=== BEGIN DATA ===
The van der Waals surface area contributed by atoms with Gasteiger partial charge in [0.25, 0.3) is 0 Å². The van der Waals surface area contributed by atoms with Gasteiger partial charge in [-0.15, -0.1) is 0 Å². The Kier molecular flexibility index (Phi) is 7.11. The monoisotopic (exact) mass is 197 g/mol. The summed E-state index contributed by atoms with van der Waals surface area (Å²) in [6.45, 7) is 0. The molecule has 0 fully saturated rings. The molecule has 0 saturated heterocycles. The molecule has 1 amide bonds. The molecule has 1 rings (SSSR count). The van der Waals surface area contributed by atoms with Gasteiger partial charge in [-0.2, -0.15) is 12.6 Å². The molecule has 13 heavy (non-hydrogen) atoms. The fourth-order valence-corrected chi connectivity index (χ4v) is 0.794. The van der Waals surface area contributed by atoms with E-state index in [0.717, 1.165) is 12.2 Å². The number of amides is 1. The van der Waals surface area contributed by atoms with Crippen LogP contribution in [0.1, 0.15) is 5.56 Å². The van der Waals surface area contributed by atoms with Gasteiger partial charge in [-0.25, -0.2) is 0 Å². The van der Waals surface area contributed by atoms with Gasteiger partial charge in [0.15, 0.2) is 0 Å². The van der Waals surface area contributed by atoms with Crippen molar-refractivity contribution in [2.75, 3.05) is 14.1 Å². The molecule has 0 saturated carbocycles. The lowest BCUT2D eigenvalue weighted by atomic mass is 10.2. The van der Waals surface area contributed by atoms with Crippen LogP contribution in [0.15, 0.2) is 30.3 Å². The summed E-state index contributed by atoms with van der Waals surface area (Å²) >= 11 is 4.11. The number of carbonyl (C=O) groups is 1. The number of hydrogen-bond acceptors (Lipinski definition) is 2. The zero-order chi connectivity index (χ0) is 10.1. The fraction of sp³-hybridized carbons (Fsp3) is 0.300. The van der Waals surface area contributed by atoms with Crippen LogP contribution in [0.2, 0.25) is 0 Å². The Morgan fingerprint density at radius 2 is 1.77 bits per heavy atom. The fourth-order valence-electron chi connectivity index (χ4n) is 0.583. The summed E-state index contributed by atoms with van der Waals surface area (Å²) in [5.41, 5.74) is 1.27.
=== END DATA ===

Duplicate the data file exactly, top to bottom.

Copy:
The van der Waals surface area contributed by atoms with Gasteiger partial charge in [0.25, 0.3) is 0 Å². The van der Waals surface area contributed by atoms with Gasteiger partial charge in [-0.15, -0.1) is 0 Å². The Kier molecular flexibility index (Phi) is 7.11. The monoisotopic (exact) mass is 197 g/mol. The summed E-state index contributed by atoms with van der Waals surface area (Å²) in [6.45, 7) is 0. The molecule has 0 fully saturated rings. The molecule has 0 saturated heterocycles. The molecule has 1 amide bonds. The molecule has 1 rings (SSSR count). The van der Waals surface area contributed by atoms with Gasteiger partial charge in [-0.2, -0.15) is 12.6 Å². The molecule has 13 heavy (non-hydrogen) atoms. The fourth-order valence-corrected chi connectivity index (χ4v) is 0.794. The van der Waals surface area contributed by atoms with E-state index in [0.717, 1.165) is 12.2 Å². The number of amides is 1. The van der Waals surface area contributed by atoms with Crippen LogP contribution in [0.1, 0.15) is 5.56 Å². The van der Waals surface area contributed by atoms with Gasteiger partial charge in [-0.25, -0.2) is 0 Å². The van der Waals surface area contributed by atoms with Gasteiger partial charge in [0.15, 0.2) is 0 Å². The van der Waals surface area contributed by atoms with Crippen molar-refractivity contribution in [2.75, 3.05) is 14.1 Å². The molecule has 0 saturated carbocycles. The lowest BCUT2D eigenvalue weighted by atomic mass is 10.2. The van der Waals surface area contributed by atoms with Crippen LogP contribution in [0.15, 0.2) is 30.3 Å². The summed E-state index contributed by atoms with van der Waals surface area (Å²) >= 11 is 4.11. The number of carbonyl (C=O) groups is 1. The number of hydrogen-bond acceptors (Lipinski definition) is 2. The zero-order chi connectivity index (χ0) is 10.1. The fraction of sp³-hybridized carbons (Fsp3) is 0.300. The van der Waals surface area contributed by atoms with Crippen LogP contribution in [0.2, 0.25) is 0 Å². The Morgan fingerprint density at radius 2 is 1.77 bits per heavy atom. The fourth-order valence-electron chi connectivity index (χ4n) is 0.583. The summed E-state index contributed by atoms with van der Waals surface area (Å²) in [5.41, 5.74) is 1.27.